Pay Statistics for Entry Level Jobs

The average starting pay for an entry level postal employee is $21 an hour, with benefits. This is extremely competitive in the marketplace.
Please see the following table for an example of starting pay for a popular entry level position, which is a Mail Carrier, specifically, the Rural Carrier Associate (RCA).
This data is official, and is sourced from the USPS, and is reported here by the National Rural Letter Carriers Association.

The $21 per hour on average claim asserted on this site is based on data from pay tables like this one.
Rural Carrier Associates do not typically receive benefits. The wages alone for this position range from $21 to $26 per hour.
Other entry level positions, like Window Clerk, City Mail Carrier, Mail Handler and Mail Processor are eligible for benefits after a typical probationary period determined by local postal authorities on a case per case basis.
The average starting pay (wages only) for these positions range from $15 to $20 per hour.
When you add the value of benefits (worth about 33% of wages, as reported above), the pay range for these positions is therefore $20 to $26 per hour, in total.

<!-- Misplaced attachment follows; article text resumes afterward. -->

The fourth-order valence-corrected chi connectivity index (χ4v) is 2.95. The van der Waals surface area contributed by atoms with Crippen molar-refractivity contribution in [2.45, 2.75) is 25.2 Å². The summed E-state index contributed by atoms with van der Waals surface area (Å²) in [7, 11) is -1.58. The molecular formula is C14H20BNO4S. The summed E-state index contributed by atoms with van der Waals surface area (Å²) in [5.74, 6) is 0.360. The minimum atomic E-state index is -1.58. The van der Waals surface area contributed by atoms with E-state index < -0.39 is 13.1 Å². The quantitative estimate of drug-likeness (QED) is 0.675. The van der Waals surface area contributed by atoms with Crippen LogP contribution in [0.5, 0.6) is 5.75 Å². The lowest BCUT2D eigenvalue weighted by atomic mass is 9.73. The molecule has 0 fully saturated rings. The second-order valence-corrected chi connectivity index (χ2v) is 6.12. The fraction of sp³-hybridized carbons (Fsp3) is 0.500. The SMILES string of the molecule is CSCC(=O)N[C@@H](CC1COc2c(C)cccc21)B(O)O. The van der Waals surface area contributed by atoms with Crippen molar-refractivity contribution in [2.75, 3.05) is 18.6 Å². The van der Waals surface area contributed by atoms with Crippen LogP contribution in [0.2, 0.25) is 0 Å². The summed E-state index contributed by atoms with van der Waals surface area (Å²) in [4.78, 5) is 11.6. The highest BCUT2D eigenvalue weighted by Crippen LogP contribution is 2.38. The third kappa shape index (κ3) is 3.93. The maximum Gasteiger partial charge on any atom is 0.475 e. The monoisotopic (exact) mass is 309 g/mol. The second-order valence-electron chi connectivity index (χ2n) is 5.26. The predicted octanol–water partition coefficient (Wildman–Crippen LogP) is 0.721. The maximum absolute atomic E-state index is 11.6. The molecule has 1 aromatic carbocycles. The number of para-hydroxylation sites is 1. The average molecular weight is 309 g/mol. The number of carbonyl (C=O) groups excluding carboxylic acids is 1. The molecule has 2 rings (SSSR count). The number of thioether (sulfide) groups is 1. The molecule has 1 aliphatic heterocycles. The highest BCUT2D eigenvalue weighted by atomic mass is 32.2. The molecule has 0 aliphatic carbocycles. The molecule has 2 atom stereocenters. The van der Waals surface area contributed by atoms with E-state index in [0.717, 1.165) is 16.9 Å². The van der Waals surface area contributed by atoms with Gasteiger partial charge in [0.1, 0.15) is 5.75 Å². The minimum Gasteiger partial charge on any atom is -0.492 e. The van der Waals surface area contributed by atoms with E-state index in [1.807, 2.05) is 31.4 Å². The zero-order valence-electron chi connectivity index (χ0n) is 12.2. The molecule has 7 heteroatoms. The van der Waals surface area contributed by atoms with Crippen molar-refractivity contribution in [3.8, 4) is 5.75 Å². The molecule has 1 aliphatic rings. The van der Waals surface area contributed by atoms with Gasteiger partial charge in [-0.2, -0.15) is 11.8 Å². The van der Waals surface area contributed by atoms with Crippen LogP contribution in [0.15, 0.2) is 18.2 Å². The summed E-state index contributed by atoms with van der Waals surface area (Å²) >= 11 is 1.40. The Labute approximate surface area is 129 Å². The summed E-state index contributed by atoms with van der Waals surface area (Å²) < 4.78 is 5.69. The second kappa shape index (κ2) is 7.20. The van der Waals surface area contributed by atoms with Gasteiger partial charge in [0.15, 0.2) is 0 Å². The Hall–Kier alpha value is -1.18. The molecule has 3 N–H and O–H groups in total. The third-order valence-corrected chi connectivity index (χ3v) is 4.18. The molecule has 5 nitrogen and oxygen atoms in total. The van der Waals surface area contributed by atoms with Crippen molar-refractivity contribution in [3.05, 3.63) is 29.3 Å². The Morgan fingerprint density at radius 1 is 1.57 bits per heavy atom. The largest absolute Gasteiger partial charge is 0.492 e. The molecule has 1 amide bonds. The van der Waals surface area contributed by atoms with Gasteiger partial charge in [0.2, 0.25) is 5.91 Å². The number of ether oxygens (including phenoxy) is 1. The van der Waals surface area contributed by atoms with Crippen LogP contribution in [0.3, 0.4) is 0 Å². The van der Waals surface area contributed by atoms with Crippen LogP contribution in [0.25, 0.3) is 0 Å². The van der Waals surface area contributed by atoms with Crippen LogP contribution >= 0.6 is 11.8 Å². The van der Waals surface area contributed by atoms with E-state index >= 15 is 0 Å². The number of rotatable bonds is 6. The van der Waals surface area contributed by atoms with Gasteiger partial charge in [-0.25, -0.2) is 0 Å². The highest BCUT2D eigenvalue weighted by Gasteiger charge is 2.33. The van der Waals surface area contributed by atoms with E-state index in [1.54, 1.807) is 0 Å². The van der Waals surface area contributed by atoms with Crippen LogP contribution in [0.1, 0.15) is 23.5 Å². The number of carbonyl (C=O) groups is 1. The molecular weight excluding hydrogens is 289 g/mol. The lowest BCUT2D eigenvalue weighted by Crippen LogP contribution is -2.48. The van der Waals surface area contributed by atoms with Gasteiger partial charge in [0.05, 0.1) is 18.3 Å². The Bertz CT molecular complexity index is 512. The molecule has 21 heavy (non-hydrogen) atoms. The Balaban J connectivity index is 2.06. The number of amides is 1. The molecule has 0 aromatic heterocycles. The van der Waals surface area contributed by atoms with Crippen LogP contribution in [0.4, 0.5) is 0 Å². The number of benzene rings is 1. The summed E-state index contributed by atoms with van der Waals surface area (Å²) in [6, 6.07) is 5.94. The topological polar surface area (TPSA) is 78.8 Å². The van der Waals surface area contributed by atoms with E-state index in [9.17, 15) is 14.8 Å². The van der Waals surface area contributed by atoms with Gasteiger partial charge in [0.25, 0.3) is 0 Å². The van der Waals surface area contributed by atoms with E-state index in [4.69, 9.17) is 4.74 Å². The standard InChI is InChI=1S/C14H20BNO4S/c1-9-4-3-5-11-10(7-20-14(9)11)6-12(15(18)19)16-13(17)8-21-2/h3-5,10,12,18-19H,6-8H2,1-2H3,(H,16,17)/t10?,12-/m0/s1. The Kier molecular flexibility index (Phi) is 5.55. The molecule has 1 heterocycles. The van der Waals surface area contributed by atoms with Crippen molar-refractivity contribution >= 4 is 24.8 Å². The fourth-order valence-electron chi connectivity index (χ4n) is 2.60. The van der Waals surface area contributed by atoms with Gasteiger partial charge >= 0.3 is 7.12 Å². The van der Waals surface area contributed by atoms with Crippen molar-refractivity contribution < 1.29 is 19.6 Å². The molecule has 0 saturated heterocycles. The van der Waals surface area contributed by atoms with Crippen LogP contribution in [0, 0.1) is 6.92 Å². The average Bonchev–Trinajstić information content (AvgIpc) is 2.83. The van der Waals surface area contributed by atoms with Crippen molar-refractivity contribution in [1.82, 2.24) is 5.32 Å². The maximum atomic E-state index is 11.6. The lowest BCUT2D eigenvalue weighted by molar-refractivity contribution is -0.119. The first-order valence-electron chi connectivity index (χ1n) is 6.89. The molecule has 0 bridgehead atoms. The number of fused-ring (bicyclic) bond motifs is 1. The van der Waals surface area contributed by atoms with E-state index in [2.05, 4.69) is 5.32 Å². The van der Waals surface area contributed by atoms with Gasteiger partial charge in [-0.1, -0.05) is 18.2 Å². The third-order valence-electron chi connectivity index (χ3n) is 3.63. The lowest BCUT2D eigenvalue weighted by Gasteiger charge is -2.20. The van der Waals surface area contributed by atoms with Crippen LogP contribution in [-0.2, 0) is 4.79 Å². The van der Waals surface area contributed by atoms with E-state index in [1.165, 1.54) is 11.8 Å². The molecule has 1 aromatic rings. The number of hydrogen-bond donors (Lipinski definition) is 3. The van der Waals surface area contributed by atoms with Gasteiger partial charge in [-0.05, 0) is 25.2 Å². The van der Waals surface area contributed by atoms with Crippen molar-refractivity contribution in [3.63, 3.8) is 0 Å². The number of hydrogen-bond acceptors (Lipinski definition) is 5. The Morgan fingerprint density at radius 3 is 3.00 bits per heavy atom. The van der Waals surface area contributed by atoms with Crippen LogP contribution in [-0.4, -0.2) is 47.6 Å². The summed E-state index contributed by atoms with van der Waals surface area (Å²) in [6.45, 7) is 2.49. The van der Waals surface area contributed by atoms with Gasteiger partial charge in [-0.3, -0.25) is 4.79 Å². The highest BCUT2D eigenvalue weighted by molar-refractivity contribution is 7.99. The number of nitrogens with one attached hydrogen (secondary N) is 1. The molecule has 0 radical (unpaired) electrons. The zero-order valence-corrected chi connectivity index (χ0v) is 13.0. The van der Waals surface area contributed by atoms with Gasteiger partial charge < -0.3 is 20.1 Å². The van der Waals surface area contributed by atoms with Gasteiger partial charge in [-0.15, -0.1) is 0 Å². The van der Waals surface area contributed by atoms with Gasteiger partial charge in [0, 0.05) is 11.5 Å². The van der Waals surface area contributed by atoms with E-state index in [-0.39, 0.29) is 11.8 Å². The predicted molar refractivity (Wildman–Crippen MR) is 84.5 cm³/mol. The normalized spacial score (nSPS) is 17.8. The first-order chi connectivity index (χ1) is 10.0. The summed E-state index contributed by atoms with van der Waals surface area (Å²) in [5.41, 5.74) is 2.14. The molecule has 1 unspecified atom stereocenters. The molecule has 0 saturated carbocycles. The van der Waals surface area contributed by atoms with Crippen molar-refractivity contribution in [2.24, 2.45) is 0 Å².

And contrary to what many say, benefits are made available in various forms when postal employees first start. Granted, they do improve over time, as with most companies.
Regardless of which entry level position you pursue, you can expect your total pay to be about $21 an hour, on average.

Compensation and Benefits – Lifetime Career

Postal employees are among the highest paid workers throughout the government sector. Last year, the average postal worker made just over $72,000.
Both hourly and annual pay statistics are significant, especially given that employees are not required to have a college or high school diploma, or previous experience.
Without the value of benefits included, the following is a table of wages only for postal employees published by the United States Department of Labor on the Bureau of Labor Statistics website.
Keep in mind, these numbers do not include federal benefits, which are paid to career employees. These benefits are valued at 33% of gross wages, as reported by the New York Times referencing data published by the Congressional Budget Office.

For a link to the entire report click: